And not that I was a slave to all the pressure my community puts on me. But that I was stronger than that. That their great expectations did not define who I was….who I am…..who I will always be.

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March 27, 2008 Posted by | A New Paradigm | 10 Comments

Express yourself

I’ve been writing a lot lately. Maybe not here, but a lot of other places. Recently I told a friend the story of how I met my husband and everything that happened between high school and that moment. It was a really, really, really long story. But I couldn’t help it. As I wrote the words, all these little details came up for me. Things that people had said, smells and sounds that came flooding back. It felt really good to just write it all out like that. I’ve never really done that before.

As I hit the send button on one of those emails, a little part of me panicked. I saw the little google thing across the top say, “Message sent”. And frantically I looked around the keyboard for the delete key! What had I just done? Had I really told somebody all of that? My secrets and my idealizations? Had I really just laid out all the mistakes I’d ever made and how so much of my life is scary for me?

Wow. I guess I did.

But as the days go by and my friend gives me feedback on everything I wrote to her, I begin to feel so relieved. Like so much pressure has been lifted off. It wasn’t that I was hiding something that came out in that story. It wasn’t anything negative like that. But it was raw, unedited. And I had finally put words to all those random memories that I have inside my head.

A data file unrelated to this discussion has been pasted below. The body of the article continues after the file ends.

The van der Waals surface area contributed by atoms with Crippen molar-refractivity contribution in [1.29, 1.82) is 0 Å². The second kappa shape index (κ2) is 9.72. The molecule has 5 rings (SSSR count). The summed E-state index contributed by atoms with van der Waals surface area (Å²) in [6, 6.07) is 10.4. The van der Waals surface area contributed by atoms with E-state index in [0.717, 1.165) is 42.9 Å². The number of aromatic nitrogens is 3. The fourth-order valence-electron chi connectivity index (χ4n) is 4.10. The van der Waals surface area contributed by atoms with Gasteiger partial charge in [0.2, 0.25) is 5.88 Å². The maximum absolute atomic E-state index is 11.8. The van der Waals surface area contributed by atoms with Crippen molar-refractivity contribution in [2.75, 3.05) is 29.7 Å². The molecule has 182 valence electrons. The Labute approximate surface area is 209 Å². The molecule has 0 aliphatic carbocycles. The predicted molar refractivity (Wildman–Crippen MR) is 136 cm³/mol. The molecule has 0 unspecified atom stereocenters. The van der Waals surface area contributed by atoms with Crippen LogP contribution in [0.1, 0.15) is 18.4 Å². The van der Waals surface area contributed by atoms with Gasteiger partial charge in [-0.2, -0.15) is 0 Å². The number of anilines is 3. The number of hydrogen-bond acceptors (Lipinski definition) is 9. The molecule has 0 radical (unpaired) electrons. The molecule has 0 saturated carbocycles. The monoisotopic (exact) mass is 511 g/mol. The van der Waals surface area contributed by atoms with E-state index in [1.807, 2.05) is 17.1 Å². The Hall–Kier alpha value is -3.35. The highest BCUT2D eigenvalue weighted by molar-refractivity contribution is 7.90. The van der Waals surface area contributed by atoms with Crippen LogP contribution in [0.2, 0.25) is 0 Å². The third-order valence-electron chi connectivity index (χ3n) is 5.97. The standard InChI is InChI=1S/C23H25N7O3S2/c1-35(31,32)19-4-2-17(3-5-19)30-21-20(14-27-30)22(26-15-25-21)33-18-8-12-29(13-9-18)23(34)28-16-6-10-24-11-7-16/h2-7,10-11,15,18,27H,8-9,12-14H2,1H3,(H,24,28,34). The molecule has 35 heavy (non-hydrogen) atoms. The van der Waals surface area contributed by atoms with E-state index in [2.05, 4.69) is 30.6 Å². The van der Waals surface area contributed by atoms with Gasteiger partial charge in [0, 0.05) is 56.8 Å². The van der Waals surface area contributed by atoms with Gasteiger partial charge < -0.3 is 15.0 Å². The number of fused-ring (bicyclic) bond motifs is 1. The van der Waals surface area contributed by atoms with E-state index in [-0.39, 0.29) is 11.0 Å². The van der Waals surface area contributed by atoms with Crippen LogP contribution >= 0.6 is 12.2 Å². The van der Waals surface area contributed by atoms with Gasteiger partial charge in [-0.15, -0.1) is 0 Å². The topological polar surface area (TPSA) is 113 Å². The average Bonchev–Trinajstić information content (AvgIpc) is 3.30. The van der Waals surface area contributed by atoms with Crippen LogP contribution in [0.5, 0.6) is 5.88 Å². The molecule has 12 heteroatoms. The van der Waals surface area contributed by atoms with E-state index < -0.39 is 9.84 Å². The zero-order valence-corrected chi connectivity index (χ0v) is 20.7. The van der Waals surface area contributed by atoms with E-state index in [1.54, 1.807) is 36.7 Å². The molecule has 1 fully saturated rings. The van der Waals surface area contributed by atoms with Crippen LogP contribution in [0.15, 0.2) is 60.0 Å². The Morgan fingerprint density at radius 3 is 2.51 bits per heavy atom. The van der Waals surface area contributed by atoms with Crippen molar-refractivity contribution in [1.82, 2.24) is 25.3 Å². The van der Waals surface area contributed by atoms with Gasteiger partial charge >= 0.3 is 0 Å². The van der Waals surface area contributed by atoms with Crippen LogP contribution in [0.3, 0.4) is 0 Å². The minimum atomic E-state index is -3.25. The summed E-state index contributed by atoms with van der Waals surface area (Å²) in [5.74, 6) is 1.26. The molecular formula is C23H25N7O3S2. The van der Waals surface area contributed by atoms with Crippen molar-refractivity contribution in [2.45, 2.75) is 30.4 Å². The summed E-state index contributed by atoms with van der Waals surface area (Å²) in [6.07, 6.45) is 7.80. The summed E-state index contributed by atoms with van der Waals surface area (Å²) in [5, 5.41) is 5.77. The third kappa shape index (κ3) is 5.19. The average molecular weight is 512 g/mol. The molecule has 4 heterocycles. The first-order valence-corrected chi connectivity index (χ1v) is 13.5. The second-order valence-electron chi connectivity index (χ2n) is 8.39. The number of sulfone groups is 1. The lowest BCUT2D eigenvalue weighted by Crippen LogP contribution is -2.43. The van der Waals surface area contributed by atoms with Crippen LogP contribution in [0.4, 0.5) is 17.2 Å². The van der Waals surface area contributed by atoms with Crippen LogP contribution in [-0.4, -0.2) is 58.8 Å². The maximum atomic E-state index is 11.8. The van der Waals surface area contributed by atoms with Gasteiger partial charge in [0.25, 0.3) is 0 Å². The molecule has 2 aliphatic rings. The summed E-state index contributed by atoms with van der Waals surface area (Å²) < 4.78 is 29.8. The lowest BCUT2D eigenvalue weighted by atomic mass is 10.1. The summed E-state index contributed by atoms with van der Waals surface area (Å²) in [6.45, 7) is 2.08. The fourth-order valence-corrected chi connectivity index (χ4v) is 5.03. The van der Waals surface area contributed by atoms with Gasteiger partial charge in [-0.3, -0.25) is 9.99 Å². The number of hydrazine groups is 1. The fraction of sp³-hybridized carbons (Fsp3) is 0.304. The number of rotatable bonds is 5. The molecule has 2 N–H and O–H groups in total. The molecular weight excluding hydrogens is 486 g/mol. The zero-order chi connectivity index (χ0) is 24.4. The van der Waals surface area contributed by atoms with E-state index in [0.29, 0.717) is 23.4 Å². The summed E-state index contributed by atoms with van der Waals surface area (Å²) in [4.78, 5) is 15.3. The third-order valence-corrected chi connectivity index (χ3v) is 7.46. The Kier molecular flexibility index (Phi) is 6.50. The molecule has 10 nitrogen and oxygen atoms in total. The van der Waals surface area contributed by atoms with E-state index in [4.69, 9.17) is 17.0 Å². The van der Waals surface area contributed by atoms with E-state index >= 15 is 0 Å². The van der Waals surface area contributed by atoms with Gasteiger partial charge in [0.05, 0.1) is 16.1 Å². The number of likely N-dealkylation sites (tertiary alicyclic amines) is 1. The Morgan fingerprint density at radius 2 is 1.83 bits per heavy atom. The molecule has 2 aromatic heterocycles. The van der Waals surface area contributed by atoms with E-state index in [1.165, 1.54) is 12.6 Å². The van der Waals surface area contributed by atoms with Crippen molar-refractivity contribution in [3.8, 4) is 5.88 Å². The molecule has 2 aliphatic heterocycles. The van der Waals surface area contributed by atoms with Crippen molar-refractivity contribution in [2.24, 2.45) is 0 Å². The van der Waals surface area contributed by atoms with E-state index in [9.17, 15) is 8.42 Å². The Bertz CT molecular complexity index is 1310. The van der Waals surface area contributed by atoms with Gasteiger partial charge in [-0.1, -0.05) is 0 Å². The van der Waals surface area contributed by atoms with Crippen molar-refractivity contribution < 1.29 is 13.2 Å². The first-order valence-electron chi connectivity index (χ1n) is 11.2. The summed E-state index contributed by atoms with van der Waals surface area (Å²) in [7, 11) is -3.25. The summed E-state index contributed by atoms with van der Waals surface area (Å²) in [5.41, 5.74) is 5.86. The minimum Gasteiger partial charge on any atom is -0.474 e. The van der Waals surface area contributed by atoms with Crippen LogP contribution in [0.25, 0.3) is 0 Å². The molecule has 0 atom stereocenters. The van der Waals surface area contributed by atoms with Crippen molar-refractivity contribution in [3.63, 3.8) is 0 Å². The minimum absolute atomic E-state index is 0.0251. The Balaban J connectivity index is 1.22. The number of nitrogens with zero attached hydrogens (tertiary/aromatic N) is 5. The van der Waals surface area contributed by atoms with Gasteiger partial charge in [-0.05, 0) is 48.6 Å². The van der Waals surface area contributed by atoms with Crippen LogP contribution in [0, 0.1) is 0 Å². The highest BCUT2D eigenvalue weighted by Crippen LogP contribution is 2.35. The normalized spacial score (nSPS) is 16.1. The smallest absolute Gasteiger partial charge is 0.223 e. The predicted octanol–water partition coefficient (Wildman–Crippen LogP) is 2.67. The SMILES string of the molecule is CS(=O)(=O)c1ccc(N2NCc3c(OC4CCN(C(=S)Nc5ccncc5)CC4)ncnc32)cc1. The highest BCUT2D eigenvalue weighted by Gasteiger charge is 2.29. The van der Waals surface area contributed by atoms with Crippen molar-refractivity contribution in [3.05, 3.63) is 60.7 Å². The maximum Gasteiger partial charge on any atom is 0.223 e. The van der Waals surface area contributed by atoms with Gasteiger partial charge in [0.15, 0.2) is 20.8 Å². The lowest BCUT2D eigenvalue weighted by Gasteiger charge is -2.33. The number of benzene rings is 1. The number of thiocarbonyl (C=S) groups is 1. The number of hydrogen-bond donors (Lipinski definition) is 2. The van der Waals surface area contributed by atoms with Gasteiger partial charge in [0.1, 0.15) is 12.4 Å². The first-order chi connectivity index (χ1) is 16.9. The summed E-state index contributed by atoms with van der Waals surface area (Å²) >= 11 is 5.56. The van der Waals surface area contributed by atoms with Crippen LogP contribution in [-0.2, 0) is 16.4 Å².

I was talking to my good friend Nelly today and she was telling me how overwhelmed she feels lately. One thing I asked her was who she’s been talking to about all these events in her life that are happening? She said she tried to talk to her husband, but he just doesn’t seem to get it. She tried to talk to her mom, but her mom was too consumed with her own problems to be any help to Nelly right now. How many times have we each felt this way? That we just need to talk about it or get it out, but that nobody is there to catch the ball?

I suggested to Nelly that she starts a journal. I don’t know that she had ever thought of that before. But there’s something huge about writing it all out. Saying exactly how you feel. Finding the words to all those abstract thoughts. And finally being able to sit back and just say, “yes, there it is.” There’s something satisfying, even healing, in that.

Talking to Nelly further, she told me a little bit about how she grew up. As she reflected on her early years she told me, “I don’t think I was ever encouraged to say how I felt.” I said, “Yes, and how do you feel today about saying how you feel?” She said one word: “selfish”. How sad is that? That my sweet friend Nelly feels badly for just expressing her own feelings. What a disservice her parents have done to her. Thankfully, Nelly is learning not to pass that disservice down to her own children. But instead, she is teaching them that it’s ok to have feelings and it’s ok to tell them to other people, especially to the ones who care about you.

Let’s pray that we all can teach our children that. And also teach it to ourselves.

March 12, 2008 Posted by | A New Paradigm | 1 Comment